It was said among Rabbis of old that the skin of the serpent enfolded all of creation. This is, I believe a recognition of the serpent as SEED CARRIER. Seeds are the roots of all-potential. It is through seeds that life exists as it does on this sacred Earth we inhabit. The serpent has been likened to the umbilical cord which connects the developing one to its mother, providing nourishment for growth. The serpent is also the mystic umbilical cord feeding us nourishment of both the heavens and the earth.
In a Sumerian story, which comes from the Gilgamesh myths and is a precursor to the story of Noah in the Bible, the themes of seeds and serpent meet. In the story, he meets the Sumerian Noah named Utnapishtim, and pleads to him for the secret to immortality. At the ending to the story, Gilgamesh is able to find the seeds of immortality called “An Oldster Man Becomes Child,” in the “abyss,” that cauldron of chaos from whence life emerged. With the seeds in hand, Gilgamesh heads for home, planning to eat them when he grows old and needs the spark of youth. But in a moment when Gilgamesh isn’t watchful, a serpent finds the seeds, snatches them and disappears as it sloughs off its old skin and transforms.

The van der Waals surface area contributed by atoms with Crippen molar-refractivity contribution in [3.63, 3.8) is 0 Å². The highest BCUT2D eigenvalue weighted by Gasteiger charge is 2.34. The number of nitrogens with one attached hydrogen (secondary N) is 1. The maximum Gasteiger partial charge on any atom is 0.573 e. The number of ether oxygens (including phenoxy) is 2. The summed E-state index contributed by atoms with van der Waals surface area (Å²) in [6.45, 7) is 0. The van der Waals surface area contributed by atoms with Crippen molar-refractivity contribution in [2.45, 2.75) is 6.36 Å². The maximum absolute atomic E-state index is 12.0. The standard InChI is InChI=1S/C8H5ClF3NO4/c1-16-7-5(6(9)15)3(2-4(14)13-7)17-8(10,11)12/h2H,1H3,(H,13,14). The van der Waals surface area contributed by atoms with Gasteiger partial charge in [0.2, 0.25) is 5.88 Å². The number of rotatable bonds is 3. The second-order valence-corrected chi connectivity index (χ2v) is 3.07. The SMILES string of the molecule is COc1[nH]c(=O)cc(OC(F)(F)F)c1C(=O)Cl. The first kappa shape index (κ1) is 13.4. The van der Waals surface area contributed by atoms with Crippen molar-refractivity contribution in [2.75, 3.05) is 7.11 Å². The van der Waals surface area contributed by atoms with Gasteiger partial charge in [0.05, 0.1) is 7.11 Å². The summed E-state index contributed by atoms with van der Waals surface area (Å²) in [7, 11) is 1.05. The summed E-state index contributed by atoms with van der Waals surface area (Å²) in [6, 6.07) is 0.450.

This is partially why the serpent is always found coiled at the base of the Tree of Life. The tree of life contains the fruit which will confer immortality. The serpent is their guardian, their keeper, their protector, their grail. The fruit from the tree of life is merely the seed in another form (as is any drink or elixir of immortality – soma, ambrosia, fountain of youth).
Through the seeds, which the serpent embodies, life is created. The “fall” is merely birth, something to be celebrated, not pounding our chests in fears of some inborn “sin” of the human race. Without birth there would be no human life. Without the seed growing to maturity, there would be no human life. Without the serpentine connection we have with our birth mothers and continue to have with our spirit ancestors, there would be no human life. And for all this we can thank the serpent.
From my book:
ONE GODS: The Mystic Pagan’s Guide to the Bible is a shamanic exploration of the Bible’s great journeys, struggles, quests, heroes, and heroines. Janet Rudolph’s ground-breaking book is an extra-ordinary look at Biblical mysticism and mystery. In her telling, it was Eve’s birthright to eat the fruit from the Tree of Life for it bears her name – Eve in Hebrew means life.